Do artists take themselves too seriously?
Do we take artists seriously enough?
These are the questions I’ve had coming out of my post last week, where I offered a few preliminary thoughts (in response to a well-intentioned but generally frustrating video from the Gospel Coalition) on the question of whether artists serve some kind of “priestly” role in contemporary (pop) culture… and if so, if such a thing is altogether self-serving or may in fact serve a greater purpose as far as “theology and culture” is concerned. Following the twists and turns of the original video – and with those two opening questions in mind – I would also like to consider the artist as “prophet.” Is this a role that artists should avoid or embrace, and is their “prophetic” voice one we (especially as the church) need to heed?
A recent article in SPIN magazine noted the fact that protest music, even in the age of Occupy Wall Street, is “stuck in the past”: old-school icons like Pete Seeger and Bob Dylan still rule when it comes to sticking it to the man, while the past decade has seen “clear, strong musical dissent dwindle to a whisper.” It’s a point worth considering; the other day I watched Sinead O’Connor’s infamous SNL appearance from the 1980s where she ripped up a photo of Pope John Paul II, after a provocative (and very “in-your-face”) performance of “War”… it’s hard to imagine something like that happening on American television today. However, one might profitably point out that even if Sinead O’Connor, U2 and Rage Against the Machine are yesterday’s news, advances in technology have allowed an even broader range of artists in all media (music, painting, film, dance, theatre, new media) to speak out in strong tones against societal ills both on and off stage. Many are able to do so without sacrificing artistic quality – in fact, having a strong “message” may enhance, rather than sideline, the aesthetic dimensions of their work. Although, as SPIN points out, this generation may not have its own Bob Dylan or Chuck D, political and social “protest” still drives much wonderful creativity in all media, from street art a la Banksy to provocative performance pieces to thousands of YouTube videos (though of varying quality!) creatively responding to particular issues.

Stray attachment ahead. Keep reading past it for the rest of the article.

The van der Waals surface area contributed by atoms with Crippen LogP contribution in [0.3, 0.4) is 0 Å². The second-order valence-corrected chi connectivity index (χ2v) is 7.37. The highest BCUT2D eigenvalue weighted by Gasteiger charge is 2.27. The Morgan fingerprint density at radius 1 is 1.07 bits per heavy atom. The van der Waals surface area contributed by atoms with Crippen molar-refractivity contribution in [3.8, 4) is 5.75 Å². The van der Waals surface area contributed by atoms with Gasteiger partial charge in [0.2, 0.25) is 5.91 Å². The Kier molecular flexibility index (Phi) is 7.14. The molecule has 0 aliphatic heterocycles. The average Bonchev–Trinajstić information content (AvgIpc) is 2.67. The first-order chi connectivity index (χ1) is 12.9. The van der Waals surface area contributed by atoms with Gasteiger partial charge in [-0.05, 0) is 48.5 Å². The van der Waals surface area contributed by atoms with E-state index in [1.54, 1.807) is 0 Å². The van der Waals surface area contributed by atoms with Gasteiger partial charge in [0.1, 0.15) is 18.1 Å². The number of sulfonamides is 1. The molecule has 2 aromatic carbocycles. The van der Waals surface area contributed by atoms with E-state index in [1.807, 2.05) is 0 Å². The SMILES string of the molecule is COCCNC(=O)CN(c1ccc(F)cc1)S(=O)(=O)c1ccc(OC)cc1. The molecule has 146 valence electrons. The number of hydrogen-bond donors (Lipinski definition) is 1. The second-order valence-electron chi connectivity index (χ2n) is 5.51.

But are artists “prophets”? Or is such a designation only appropriate when it comes to intra-religious issues? There is, to be sure, a difference between “protest” and “prophecy” when it comes to art. The biblical prophets called for reform in the context of corporate repentance and divine judgment; protests may invoke the language of eschatological judgment (crumbling edifices, smashed-out Starbucks windows) but don’t usually frame their message in terms of turning back to a benevolent deity. (Although perhaps “repentance” is not such a foreign concept when it comes to effective protest – the most fruitful resistance movements are arguably those that call for “conversion,” a complete about-face from one way of doing things to another.) However, secular art that is “protesting” something (can we call it “protestant” art?) aims – just like the OT prophets – to challenge the status quo with what Walter Brueggeman calls a “counter world,” denouncing the present reality in the strongest terms possible and offering up an alternate vision of society. This twofold “prophetic” task is one for which the arts are particularly well suited. Firstly, one can creatively “negate” and subvert through sign and symbol in a unique way: